- J. L. Swift, A. Carnini, T. E. S. Dahms, and D. T. Cramb, “Anesthetic-enhanced membrane fusion examined using two-photon fluorescence correlation spectroscopy,” Journal of Physical Chemistry B, vol. 108, no. 30, pp. 11133–11138, 2004.
- J. van der Bosch and H. M. McConnell, “Fusion of dipalmitoylphosphatidylcholine vesicle membrane induced by concanavalin A,” Proceedings of the National Academy of Sciences of the United States of America, vol. 72, no. 11, pp. 4409–4413, 1975.
- C. Miller and E. Racker, “Fusion of phospholipid vesicles reconstituted with cytochrome c oxidase and mitochondrial hydrophobic protein,” Journal of Membrane Biology, vol. 26, no. 4, pp. 319–333, 1976.
- Y. Okada and F. Murayama, “Requirement of calcium ions for the cell fusion reaction of animal cells by HVJ,” Experimental Cell Research, vol. 44, no. 2-3, pp. 527–551, 1966.
- D. Papahadjopoulos, “Effects of bivalent cations and proteins on thermotropic properties of phospholipid membranes. Implications for the molecular mechanism of fusion and endocytosis,” Journal of Colloid And Interface Science, vol. 58, no. 3, pp. 459–470, 1977.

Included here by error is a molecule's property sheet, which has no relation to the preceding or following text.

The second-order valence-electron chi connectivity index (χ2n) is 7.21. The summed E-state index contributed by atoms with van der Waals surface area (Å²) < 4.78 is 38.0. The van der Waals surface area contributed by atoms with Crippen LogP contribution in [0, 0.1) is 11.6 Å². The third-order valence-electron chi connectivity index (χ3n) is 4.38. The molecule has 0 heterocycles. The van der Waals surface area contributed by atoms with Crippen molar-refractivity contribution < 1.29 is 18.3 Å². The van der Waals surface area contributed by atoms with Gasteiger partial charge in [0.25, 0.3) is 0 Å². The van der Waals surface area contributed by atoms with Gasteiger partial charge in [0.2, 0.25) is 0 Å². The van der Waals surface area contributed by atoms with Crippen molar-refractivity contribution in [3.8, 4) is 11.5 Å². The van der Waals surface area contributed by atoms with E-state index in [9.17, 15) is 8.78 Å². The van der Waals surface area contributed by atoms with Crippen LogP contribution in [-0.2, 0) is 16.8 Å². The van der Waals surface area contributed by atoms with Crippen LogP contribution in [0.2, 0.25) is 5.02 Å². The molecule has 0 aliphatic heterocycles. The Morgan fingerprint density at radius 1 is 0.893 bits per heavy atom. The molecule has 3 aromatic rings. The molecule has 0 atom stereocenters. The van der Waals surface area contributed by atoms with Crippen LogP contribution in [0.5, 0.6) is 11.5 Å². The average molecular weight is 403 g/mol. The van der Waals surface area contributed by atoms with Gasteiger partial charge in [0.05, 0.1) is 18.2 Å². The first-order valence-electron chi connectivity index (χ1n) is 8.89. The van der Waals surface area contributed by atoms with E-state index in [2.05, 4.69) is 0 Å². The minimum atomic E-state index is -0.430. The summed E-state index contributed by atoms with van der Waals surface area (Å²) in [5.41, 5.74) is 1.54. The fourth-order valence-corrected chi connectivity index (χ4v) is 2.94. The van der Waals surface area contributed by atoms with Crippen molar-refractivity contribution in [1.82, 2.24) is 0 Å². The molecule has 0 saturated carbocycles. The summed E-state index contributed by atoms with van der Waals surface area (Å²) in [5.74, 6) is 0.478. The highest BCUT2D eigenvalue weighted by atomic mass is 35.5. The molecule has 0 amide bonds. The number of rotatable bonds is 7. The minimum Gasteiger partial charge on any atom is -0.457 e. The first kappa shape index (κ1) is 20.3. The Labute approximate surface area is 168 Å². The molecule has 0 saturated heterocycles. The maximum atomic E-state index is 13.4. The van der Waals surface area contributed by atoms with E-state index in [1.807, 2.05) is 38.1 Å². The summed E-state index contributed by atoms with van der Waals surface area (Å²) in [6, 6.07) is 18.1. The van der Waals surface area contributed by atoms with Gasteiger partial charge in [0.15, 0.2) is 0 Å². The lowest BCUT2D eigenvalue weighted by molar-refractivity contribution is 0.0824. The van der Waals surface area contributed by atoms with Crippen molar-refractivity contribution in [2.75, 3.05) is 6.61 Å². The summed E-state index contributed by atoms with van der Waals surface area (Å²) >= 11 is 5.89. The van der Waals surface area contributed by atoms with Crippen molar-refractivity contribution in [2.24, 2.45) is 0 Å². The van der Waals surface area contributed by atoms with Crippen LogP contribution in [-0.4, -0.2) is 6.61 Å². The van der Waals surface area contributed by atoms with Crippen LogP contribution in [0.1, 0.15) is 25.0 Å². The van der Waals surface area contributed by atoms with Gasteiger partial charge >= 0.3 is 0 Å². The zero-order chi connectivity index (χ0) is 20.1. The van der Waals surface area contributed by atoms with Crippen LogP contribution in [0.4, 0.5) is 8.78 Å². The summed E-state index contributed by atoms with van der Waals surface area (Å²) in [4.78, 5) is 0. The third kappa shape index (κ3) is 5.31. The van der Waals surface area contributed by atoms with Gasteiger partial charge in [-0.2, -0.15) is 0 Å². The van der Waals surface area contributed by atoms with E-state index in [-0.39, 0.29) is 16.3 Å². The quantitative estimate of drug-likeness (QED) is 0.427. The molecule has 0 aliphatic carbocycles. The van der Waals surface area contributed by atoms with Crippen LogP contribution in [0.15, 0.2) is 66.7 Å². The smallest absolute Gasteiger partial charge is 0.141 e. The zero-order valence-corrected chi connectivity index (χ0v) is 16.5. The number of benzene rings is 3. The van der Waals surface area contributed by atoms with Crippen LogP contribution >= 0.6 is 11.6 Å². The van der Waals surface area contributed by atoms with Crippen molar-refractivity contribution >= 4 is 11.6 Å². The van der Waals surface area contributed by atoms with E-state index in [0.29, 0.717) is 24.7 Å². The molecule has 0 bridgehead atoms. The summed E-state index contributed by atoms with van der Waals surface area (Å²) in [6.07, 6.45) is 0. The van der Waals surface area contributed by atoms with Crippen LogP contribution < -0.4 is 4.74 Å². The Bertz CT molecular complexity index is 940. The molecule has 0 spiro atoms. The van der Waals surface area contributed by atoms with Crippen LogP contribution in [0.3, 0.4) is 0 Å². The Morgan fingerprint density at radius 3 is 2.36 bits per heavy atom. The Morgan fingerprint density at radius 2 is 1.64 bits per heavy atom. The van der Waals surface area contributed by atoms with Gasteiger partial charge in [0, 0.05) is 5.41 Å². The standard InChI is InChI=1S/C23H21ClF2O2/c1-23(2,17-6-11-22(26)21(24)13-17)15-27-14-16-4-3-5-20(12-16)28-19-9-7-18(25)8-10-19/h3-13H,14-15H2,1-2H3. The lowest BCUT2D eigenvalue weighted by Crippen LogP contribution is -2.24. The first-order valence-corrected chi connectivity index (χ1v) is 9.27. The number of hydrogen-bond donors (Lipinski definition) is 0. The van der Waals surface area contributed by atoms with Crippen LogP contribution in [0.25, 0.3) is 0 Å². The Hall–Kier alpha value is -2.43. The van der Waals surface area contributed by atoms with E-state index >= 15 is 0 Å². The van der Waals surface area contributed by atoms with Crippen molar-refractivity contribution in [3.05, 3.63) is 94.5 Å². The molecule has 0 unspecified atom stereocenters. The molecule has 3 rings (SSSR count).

- D. Papahadjopoulos, W. J. Vail, and C. Newton, “Studies on membrane fusion. III. The role of calcium induced phase changes,” Biochimica et Biophysica Acta, vol. 465, no. 3, pp. 579–598, 1977.
- D. Papahadjopoulos, S. Hui, W. J. Vail, and G. Poste, “Studies on membrane fusion. I. Interactions of pure phospholipid membranes and the effect of myristic acid, lysolecithin, proteins and dimethylsulfoxide,” Biochimica et Biophysica Acta, vol. 448, no. 2, pp. 245–264, 1976.